pushback question (reverse polish calculator)

This is a discussion on pushback question (reverse polish calculator) within the C Programming forums, part of the General Programming Boards category; This is the code for reverse polish calculator. I know how it works, but im confused by this exercise related ...

  1. #1
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    pushback question (reverse polish calculator)

    This is the code for reverse polish calculator. I know how it works, but im confused by this exercise related to it:

    "Suppose that there will never be more then one char of pushback. Modify getch and ungetch accordingly".

    Isnt that actually true, that there will never be more then one character of pushback? Ungetch is used only in getop function and after the pushback the function returns a value to main. So basicaly, never can it happen that more then 1 character is pushed back, yet the code in the book is written in a way that pushback characters are being stored in an array?

    I also have one question: How to fix ungetch and getch so they handle EOF's correctly? Is it enough to just add a check in getch() if the readed char is EOF, and if so, return EOF value in main which then terminates the while loop?


    (the code is seperated into 5 source files, so you can easily see all the functions)
    Code:
    #include "calc.h"
    
    #define MAXOP 100
    int main(int argc, char *argv[])
    {
        
        int type;
        double op2;
        char s[MAXOP];
        
        while((type = getop(s)) != EOF)
        {
           switch(type) {
             case NUMBER:
                  push(atof(s));
                  break;
             case '+':
                  push(pop() + pop());
                  break;
             case '*':
                  push(pop() * pop());
                  break;
             case '-':
                  op2 = pop();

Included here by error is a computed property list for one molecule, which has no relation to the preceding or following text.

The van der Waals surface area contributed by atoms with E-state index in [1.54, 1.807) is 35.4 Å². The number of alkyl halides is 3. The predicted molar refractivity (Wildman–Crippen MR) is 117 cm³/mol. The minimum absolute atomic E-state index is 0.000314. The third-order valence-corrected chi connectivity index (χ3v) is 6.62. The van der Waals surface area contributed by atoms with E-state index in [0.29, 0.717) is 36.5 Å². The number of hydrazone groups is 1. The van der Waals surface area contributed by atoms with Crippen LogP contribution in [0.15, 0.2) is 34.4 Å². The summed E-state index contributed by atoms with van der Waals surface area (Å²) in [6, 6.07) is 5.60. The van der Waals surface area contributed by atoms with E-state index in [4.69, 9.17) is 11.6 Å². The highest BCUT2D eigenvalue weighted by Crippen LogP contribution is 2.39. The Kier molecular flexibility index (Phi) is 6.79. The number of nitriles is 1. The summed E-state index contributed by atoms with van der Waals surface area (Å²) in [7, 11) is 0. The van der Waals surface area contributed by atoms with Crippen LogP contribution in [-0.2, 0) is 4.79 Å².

push(pop() - op2);
                  break;
             case '/':
                  if((op2 = pop()) != 0)
                    push(pop() / op2);
                  else 
                    printf("zero divisor\n");
                  break;
             case '\n':
                  printf("\t%g\n", pop());
                  break;
             default:
                  printf("unknown command\n");
                  break;
           }
        }
    
        
         getchar();
         return 0;
    }
    Code:
    #include <ctype.h> /* isdigit */
    #include "calc.h"
    
    /* get a operand or operator */
    int getop(char s[])
    {
        int i, c;
        
        while((s[0] = c = getch()) == ' ' || c == '\t')
              ;
              
        s[1] = '\0'; 
        
        if(!isdigit(c) && c!='.')
          return c;
        
        i = 0;
        if(isdigit(c))
          while(isdigit(s[++i] = c = getch()))
                 ;
        
        if(c == '.')
          while(isdigit(s[++i] = c = getch()))
               ;
        
        s[i] = '\0';
        if(c!=EOF)
          ungetch(c);
        
        return NUMBER;
    }
    Code:
    #include "calc.h"
    #define MAXVAL 100
    
    double val[MAXVAL];
    int sp = 0;
    
    void push(double c)
    {
         if(sp < MAXVAL)
           val[sp++] = c;
         else
           printf("stack full\n");
    }
    
    double pop()
    {
         if(sp > 0)
           return val[--sp];
         else {
           printf("stack empty\n");
           return 0.0;
         }
    }
    Code:
    #include "calc.h"
    #define MAXBUF 100
    
    int buf[MAXBUF];
    int bufp = 0;
    
    int getch()
    {
        return (bufp > 0) ? buf[--bufp] : getchar();
    }
    
    void ungetch(int c) //stores the temp char
    {
         if(bufp >= MAXBUF)
            printf("ungetch: too many characters\n");
         else
            buf[bufp++] = c;
    }
    Code:
    /* headers */
    #include <stdio.h>
    #include <stdlib.h>
    
    #define NUMBER '0'